High temperature effects on corn and soybean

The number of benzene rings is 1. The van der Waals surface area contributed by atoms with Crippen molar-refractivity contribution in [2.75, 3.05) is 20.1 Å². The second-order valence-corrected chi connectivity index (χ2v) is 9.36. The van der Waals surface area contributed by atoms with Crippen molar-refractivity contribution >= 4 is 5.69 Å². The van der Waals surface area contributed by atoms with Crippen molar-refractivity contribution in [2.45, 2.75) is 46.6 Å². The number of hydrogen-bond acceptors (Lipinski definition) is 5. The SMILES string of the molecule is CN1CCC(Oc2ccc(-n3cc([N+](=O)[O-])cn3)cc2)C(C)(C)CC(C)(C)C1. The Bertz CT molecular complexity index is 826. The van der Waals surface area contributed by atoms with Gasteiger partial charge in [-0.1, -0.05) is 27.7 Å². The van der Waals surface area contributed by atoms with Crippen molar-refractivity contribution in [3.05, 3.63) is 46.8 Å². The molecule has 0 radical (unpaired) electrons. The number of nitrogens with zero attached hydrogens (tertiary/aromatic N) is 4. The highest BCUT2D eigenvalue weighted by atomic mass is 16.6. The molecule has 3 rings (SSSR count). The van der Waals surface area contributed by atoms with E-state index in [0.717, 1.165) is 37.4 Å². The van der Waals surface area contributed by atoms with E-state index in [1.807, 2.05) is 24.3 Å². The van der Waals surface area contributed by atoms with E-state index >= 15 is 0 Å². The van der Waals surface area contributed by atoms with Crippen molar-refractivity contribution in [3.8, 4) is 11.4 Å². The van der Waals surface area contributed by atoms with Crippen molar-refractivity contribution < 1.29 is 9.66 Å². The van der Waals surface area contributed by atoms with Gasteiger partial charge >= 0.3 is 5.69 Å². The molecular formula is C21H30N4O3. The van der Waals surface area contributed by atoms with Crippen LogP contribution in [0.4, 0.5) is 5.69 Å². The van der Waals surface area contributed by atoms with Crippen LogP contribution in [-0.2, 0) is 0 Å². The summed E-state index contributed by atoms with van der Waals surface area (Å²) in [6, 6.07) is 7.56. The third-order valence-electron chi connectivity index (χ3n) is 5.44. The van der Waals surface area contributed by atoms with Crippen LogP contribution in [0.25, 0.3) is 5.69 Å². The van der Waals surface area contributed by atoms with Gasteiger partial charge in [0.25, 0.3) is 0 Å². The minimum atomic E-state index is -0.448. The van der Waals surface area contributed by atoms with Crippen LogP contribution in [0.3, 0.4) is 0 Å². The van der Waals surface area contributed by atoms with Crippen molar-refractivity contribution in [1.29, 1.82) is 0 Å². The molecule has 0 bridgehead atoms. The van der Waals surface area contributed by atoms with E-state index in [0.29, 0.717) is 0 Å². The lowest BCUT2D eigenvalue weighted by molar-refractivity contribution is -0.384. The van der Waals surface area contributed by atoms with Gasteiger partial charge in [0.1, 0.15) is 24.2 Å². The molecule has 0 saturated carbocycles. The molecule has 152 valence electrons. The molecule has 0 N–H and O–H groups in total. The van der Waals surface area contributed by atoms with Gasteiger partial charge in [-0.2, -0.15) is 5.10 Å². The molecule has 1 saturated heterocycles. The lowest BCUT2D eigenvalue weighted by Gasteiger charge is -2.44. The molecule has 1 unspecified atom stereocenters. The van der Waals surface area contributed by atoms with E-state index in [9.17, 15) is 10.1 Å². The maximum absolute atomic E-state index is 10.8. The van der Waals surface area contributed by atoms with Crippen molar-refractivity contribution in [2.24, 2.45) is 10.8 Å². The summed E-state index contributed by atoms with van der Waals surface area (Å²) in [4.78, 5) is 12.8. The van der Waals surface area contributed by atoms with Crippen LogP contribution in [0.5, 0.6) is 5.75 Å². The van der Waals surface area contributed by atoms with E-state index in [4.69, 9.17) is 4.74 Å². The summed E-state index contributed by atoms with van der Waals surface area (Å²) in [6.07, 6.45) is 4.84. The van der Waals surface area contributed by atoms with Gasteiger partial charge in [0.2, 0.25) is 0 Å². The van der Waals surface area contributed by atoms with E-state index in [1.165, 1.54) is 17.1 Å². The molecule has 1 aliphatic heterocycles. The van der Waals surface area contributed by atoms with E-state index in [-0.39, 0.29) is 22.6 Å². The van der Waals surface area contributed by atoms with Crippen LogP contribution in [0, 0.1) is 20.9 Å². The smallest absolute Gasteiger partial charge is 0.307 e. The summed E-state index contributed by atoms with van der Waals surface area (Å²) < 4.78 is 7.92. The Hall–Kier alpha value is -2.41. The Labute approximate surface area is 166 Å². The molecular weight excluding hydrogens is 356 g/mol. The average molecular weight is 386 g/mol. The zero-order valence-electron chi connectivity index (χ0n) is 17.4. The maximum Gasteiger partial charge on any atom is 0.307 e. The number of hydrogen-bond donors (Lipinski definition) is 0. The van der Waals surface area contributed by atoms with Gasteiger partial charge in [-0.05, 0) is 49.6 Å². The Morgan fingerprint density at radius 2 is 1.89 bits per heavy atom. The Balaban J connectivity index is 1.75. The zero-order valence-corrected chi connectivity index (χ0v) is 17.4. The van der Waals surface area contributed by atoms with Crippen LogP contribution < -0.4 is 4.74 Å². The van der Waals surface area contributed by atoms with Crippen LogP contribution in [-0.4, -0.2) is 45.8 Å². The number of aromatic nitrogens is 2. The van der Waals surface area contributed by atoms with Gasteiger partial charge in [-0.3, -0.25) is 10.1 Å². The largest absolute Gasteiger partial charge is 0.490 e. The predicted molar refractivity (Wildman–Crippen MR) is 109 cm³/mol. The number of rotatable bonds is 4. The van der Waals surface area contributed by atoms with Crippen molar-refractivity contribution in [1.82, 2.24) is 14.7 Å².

How is soybean nodulation affected by high temperatures? Soybean nodulation is influenced by temperature. Greatest nodule weight and nitrogen fixation (the conversion of gaseous nitrogen to plant-available nitrogen) has been found to occur when soil temperature is 75°F. When soil temperature exceeds 86°F, nodule initiation and growth decreases. According to the OARDC Weather System (http://www.oardc.ohio-state.edu/newweather/default.asp), maximum soil temperatures ranging from 79 to 89°F in the top four inches of soil have been recorded for July. Under a soybean canopy, soil temperatures may be lower. However, in fields where canopy closure has not yet occurred, high soil temperatures may result in decreased nodulation and nitrogen fixation. Applying nitrogen fertilizer to nitrogen-stressed soybeans can increase yield in some cases, but this practice is not without risks (see this source). Applying urea forms of nitrogen to warm, damp soils results in nitrogen loss as a gas (volatilization). Additionally, if dry weather persists, the nitrogen may not be moved down into the soil and be accessible to the soybean roots.